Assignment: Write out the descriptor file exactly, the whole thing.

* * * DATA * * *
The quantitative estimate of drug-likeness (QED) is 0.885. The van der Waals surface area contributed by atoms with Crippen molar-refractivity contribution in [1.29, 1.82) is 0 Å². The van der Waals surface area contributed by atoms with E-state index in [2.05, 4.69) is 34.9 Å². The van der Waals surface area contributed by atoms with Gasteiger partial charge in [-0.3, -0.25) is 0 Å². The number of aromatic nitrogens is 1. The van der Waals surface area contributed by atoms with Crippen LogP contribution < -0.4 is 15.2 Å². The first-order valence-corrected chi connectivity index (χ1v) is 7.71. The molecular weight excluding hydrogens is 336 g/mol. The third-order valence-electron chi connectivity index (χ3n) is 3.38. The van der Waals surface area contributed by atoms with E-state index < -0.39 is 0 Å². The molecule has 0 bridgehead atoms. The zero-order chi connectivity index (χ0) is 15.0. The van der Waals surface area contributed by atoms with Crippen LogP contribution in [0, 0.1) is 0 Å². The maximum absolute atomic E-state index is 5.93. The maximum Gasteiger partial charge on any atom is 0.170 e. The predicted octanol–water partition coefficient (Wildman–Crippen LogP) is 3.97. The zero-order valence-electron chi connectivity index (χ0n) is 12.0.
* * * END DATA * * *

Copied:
The quantitative estimate of drug-likeness (QED) is 0.885. The van der Waals surface area contributed by atoms with Crippen molar-refractivity contribution in [1.29, 1.82) is 0 Å². The van der Waals surface area contributed by atoms with E-state index in [2.05, 4.69) is 34.9 Å². The van der Waals surface area contributed by atoms with Gasteiger partial charge in [-0.3, -0.25) is 0 Å². The number of aromatic nitrogens is 1. The van der Waals surface area contributed by atoms with Crippen LogP contribution < -0.4 is 15.2 Å². The first-order valence-corrected chi connectivity index (χ1v) is 7.71. The molecular weight excluding hydrogens is 336 g/mol. The third-order valence-electron chi connectivity index (χ3n) is 3.38. The van der Waals surface area contributed by atoms with E-state index < -0.39 is 0 Å². The molecule has 0 bridgehead atoms. The zero-order chi connectivity index (χ0) is 15.0. The van der Waals surface area contributed by atoms with Crippen LogP contribution in [0, 0.1) is 0 Å². The maximum absolute atomic E-state index is 5.93. The maximum Gasteiger partial charge on any atom is 0.170 e. The predicted octanol–water partition coefficient (Wildman–Crippen LogP) is 3.97. The zero-order valence-electron chi connectivity index (χ0n) is 12.0.